Dear Prudence is online weekly to chat live with readers. Here’s an edited transcript of this week’s chat.
Danny Lavery: Hi, everyone! Today’s live chat comes to you, once again, from my living room. Let’s chat!
Q. Dating an anti-vaxxer: I recently met a woman who is smart, funny, engaging, and a lot of fun. However, after about two months of dating, I discovered that she’s an anti-vaxxer and I’m having a hard time dealing with that information. On the one hand, the information doesn’t personally affect me in a way that I can use to justify no longer seeing her (i.e., I’m not immunocompromised and I don’t have kids myself). On the other hand, this information is the equivalent of finding out that she believes in biblical creationism or is a Scientologist, and is perhaps even more harmful because it is directly contributing to the diminishment of herd immunity. Frankly, it’s a massive turnoff, but it also strikes me as a somewhat bizarre reason to stop seeing someone in my circumstances. What do you think?
A: I’m not sure why you think you can only break up with someone if their actively dangerous beliefs don’t immediately threaten you! First, and most importantly, you can break up with someone for any reason, even a frivolous or trivial one. You can break up with someone for no reason at all! Deciding you can’t pursue a more serious relationship with someone whose ideology actively undermines public health doesn’t strike me as “bizarre” in the least. And while you may not be immunocompromised at present, that’s no guarantee that you might not become so in the future; moreover, you don’t have to be personally at risk to care about the health of other people. There’s nothing weird or unreasonable about wanting someone you date to share your basic values, especially when it comes to public health.
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Q. Wife is withholding sex unless I have a vasectomy: My wife and I have been married for 10 years, and we have two wonderful daughters. My wife has no interest in having any more children (she developed complications with both pregnancies), and she also has no interest in using any form of hormonal/nonhormonal/implant birth control. And although we use condoms regularly, she has recently said this was not enough and that the only way for her to be sure she won’t get pregnant again is if I have a vasectomy. Until I go through with it, she has declined having any form of sex. Now, I know that a vasectomy is a relatively simple procedure that is done routinely, but I am having a very hard time getting around the idea of going through with a permanent surgery for the purpose of becoming sterile. I don’t necessarily want to have any more kids, but I would prefer to use nonsurgical forms of contraception (including condoms, calendar/rhythm method, etc). When I discuss it with my wife, though, it almost feels like she is using the vasectomy as a measure of my commitment to her and our marriage. Any thoughts or recommendations?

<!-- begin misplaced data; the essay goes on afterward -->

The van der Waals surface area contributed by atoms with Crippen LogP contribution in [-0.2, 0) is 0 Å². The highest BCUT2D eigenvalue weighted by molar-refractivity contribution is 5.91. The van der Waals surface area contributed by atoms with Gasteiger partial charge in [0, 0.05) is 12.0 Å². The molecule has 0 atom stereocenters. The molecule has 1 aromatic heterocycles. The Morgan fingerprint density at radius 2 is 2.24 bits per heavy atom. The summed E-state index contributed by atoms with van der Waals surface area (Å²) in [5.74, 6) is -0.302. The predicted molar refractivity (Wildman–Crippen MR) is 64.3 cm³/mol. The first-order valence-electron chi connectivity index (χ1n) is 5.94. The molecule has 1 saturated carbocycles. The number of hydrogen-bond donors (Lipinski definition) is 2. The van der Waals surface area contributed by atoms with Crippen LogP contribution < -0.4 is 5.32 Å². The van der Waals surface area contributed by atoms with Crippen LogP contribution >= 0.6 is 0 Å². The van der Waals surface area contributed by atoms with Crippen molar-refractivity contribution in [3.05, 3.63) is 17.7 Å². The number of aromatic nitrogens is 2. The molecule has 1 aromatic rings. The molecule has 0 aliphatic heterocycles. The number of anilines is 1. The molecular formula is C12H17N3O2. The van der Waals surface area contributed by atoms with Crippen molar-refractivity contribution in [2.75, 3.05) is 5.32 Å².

A: You can encourage your wife to talk more in-depth about the ways she feels like this vasectomy reflects your commitment to her and your marriage; for your part, you can revisit the “very hard time” you’re having about what a vasectomy does. (For the record, it is possible to have vasectomies reversed. That’s not to say that can’t come with possible complications, but it’s less permanent than other procedures.) You say your wife has no interest in having more children and that you don’t “necessarily” want any more either, so it sounds to me like there’s some investigative work to be done on your end. If part of you does want more kids or at least wants to discuss the possibility of having more, then it’s important to be straightforward about it—not necessarily because you’re going to change your wife’s mind, but because it’s better than bottling it up and trying to avoid the issue. You don’t say much about the “complications” your wife experienced during pregnancy, and I wonder if now’s a good time to reflect on the physical and emotional toll those difficult pregnancies might have taken on her. I imagine she’s also had to weigh various difficult, sometimes-permanent changes to her own body as a result of your reproductive choices, so it’s not as if she’s bringing up a vasectomy lightly or without any empathy. Ask her questions; listen with an open mind; consider ways you can deal with your own emotions around the prospect of a vasectomy. Whether or not you decide to get one is, of course, a decision only you can make, but there is a real opportunity here to learn more about your wife’s needs, desires, frustrations, fears, anxieties, etc., and to share your own with her, before making said decision.